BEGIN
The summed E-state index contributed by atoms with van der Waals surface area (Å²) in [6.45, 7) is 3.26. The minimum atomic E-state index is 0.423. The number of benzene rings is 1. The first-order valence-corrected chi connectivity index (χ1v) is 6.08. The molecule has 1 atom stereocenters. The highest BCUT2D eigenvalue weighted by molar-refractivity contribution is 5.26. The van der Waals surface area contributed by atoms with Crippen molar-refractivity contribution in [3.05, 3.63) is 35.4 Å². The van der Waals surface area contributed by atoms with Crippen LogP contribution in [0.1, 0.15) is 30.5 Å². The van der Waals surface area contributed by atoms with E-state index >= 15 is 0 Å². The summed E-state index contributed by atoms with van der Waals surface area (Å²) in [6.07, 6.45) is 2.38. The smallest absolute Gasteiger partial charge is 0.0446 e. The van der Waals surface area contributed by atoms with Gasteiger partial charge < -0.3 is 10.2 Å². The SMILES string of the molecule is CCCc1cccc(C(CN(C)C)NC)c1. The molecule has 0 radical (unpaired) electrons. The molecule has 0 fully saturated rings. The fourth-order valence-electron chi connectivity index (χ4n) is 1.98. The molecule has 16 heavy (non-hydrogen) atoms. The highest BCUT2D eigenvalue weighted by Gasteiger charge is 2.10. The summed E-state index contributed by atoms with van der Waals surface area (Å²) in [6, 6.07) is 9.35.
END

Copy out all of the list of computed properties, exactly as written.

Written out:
The summed E-state index contributed by atoms with van der Waals surface area (Å²) in [6.45, 7) is 3.26. The minimum atomic E-state index is 0.423. The number of benzene rings is 1. The first-order valence-corrected chi connectivity index (χ1v) is 6.08. The molecule has 1 atom stereocenters. The highest BCUT2D eigenvalue weighted by molar-refractivity contribution is 5.26. The van der Waals surface area contributed by atoms with Crippen molar-refractivity contribution in [3.05, 3.63) is 35.4 Å². The van der Waals surface area contributed by atoms with Crippen LogP contribution in [0.1, 0.15) is 30.5 Å². The van der Waals surface area contributed by atoms with E-state index >= 15 is 0 Å². The summed E-state index contributed by atoms with van der Waals surface area (Å²) in [6.07, 6.45) is 2.38. The smallest absolute Gasteiger partial charge is 0.0446 e. The van der Waals surface area contributed by atoms with Gasteiger partial charge < -0.3 is 10.2 Å². The SMILES string of the molecule is CCCc1cccc(C(CN(C)C)NC)c1. The molecule has 0 radical (unpaired) electrons. The molecule has 0 fully saturated rings. The fourth-order valence-electron chi connectivity index (χ4n) is 1.98. The molecule has 16 heavy (non-hydrogen) atoms. The highest BCUT2D eigenvalue weighted by Gasteiger charge is 2.10. The summed E-state index contributed by atoms with van der Waals surface area (Å²) in [6, 6.07) is 9.35.